Juno is an ancient Roman goddess. She is a daughter of Saturn. She is sister, and also wife, of Jupiter and the mother of Mars and Vulcan. Each Roman woman was said to have her own Juno which represented her female spirit.
Juno is the equivalent to Hera, the Greek goddess for love and marriage. The name Juno was once thought to be connected to Iove (Jove). Juno’s name is sometimes connected to the renewal of the new and waxing moon; implying the idea of a moon goddess.
Wherever the goddess went she was attended by her messenger Iris (the Rainbow), who journeyed so quickly through the air that she was seldom seen, but after she had passed there was often left in the sky the radiant trail of her highly-colored robe.
There are three aspects to Juno. She was a sovereign goddess, a martial goddess and a fertility goddess.
As the patron goddess of Rome and the Roman Empire, Juno, together with Jupiter and Minerva, was worshipped as a triad on the Capitol in Rome. She was often depicted in a goat skin coat that was favored among Roman soldiers. In statuary she is often depicted sitting with a peacock; armed and wearing a goatskin cloak. She was also able to throw lightning bolts like her husband Jupiter.
However, while she was a goddess evoked in war and for political reasons; she also received the homage of women as a marriage and fertility goddess. Juno retains a close resemblance to her original mother-goddess form, remaining a strong, elegant goddess and guardian of women, whose contributions to society are recognized as an absolute necessity to the continuity of that society.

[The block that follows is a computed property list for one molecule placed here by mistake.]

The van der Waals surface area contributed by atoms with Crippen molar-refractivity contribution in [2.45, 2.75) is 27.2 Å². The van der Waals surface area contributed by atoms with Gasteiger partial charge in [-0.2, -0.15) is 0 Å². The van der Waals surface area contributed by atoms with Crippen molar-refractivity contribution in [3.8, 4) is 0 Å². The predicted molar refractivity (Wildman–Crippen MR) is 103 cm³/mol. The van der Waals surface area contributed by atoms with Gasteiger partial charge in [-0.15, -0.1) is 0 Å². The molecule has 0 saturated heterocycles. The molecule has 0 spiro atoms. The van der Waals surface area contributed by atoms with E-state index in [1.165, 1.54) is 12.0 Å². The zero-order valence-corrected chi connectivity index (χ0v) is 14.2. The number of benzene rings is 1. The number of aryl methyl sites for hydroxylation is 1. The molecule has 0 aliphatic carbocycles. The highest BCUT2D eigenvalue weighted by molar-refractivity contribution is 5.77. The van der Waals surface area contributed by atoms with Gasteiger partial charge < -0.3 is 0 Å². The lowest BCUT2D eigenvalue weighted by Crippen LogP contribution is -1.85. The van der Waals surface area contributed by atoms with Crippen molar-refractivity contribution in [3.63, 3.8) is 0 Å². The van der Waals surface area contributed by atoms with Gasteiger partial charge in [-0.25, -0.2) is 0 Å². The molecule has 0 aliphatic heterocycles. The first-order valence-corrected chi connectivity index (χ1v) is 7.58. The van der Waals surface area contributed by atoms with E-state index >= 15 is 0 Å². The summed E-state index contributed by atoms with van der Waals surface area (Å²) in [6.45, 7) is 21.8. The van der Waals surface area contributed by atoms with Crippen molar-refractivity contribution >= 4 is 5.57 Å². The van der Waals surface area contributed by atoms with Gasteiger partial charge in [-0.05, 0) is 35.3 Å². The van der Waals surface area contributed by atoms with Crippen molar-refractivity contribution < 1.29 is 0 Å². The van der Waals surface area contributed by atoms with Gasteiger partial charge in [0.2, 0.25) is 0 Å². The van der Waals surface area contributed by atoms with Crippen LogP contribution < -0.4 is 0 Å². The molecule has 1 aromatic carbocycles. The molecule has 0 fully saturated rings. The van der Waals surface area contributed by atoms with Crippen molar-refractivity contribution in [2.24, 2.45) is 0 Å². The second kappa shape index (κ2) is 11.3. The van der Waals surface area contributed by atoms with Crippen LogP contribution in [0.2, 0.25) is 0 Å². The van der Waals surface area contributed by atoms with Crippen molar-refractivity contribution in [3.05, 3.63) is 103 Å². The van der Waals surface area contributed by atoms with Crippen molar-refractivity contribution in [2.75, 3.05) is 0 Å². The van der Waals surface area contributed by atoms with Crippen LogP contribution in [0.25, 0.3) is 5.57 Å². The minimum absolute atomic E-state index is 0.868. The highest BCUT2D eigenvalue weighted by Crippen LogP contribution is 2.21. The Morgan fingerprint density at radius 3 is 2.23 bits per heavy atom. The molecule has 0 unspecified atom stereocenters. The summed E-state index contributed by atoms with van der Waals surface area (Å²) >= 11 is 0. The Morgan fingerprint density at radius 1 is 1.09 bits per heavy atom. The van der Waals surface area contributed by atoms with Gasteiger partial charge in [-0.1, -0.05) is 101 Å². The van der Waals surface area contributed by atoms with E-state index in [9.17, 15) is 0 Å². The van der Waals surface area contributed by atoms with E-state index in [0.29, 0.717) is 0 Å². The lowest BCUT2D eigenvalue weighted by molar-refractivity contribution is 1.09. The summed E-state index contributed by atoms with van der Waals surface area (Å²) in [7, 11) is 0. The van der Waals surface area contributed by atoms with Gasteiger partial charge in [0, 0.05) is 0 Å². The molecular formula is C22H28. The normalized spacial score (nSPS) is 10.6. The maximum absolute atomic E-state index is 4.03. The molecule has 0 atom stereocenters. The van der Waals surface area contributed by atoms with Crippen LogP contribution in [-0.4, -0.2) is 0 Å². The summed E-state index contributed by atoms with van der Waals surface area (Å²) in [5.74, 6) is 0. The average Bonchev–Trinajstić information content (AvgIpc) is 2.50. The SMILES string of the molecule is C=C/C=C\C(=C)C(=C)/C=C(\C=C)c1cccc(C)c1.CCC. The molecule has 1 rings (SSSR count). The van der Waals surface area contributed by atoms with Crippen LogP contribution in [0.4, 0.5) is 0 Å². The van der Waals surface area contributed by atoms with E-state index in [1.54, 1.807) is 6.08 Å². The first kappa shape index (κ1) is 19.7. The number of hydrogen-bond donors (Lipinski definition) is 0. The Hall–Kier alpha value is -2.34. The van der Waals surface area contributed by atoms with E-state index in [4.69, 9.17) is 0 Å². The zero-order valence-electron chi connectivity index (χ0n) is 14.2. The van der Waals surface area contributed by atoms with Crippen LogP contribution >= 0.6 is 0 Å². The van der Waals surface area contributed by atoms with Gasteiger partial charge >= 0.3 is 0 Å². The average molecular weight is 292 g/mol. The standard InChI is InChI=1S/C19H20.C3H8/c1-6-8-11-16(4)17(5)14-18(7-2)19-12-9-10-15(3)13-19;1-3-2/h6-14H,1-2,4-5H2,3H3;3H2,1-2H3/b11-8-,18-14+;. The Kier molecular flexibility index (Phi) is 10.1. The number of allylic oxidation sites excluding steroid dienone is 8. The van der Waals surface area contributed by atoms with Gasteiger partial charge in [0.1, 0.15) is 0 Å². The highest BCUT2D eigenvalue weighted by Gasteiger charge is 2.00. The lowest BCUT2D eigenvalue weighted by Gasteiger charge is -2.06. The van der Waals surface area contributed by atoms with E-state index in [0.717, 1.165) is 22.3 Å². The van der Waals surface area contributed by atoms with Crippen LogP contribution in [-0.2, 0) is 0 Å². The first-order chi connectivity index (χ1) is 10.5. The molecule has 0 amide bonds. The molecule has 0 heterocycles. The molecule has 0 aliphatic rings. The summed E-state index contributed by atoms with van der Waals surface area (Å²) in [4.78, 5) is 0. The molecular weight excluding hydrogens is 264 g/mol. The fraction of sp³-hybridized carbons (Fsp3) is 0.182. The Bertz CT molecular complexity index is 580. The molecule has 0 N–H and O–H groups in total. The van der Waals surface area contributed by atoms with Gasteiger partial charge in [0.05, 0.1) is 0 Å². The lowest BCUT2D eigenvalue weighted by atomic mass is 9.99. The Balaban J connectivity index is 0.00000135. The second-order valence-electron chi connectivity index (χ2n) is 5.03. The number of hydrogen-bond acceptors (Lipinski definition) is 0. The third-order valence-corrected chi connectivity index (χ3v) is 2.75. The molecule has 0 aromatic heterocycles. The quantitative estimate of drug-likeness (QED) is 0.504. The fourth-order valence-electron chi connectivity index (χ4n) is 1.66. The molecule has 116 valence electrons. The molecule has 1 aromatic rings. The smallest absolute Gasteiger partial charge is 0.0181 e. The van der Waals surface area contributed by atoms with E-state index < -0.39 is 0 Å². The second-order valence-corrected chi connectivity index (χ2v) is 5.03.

The month of June was held sacred to her, and was thought by the Romans to be the luckiest month for marriage, since Juno was the Goddess of Marriage. She is still honored in the calendar we use today and is silently invoked at every wedding ceremony that calls for flowers, occurs in June, contains wedding cake, or requires a religious or legal magistrate to sanctify.
Juno and Jupiter (Jove) were the children of Fortuna. This makes Juno a sister-wife to Jupiter. By Jupiter, she bore Mars. Though Roman, this divine couple received from Greece its matrimonial implications; bestowing on Juno the role of guardian, patron or protector goddess of marriage.
How Juno’s Symbol Became the Peacock –
Io was a priestess of the Roman goddess Juno. Jupiter fell in love with Io and changed himself into the shape of a dark cloud to woo her and hide his doings from Juno.
However, Juno looked down on earth and noticed the dark cloud. She knew it was her husband and went down to earth to confront him.
As soon as Juno arrived, Jupiter immediately transformed the girl Io into a white cow and gave the cow to Juno to avoid his wife’s wrath.
Juno still didn’t trust Jupiter so she sent Argus, who had 100 eyes and never slept with more than two closed at a time, to watch over Io. When Jupiter heard of this, he sent his messenger god, Mercury, to get rid of Argus. It is said he put Argus to sleep with a Syrinx, a sweet sounding instrument that put people to sleep. Mercury then seized Argus’s own sword and cut off his head.
Juno was very sad at the loss of her servant, and gathering up his hundred eyes scattered them over the tail of the peacock, her favorite bird.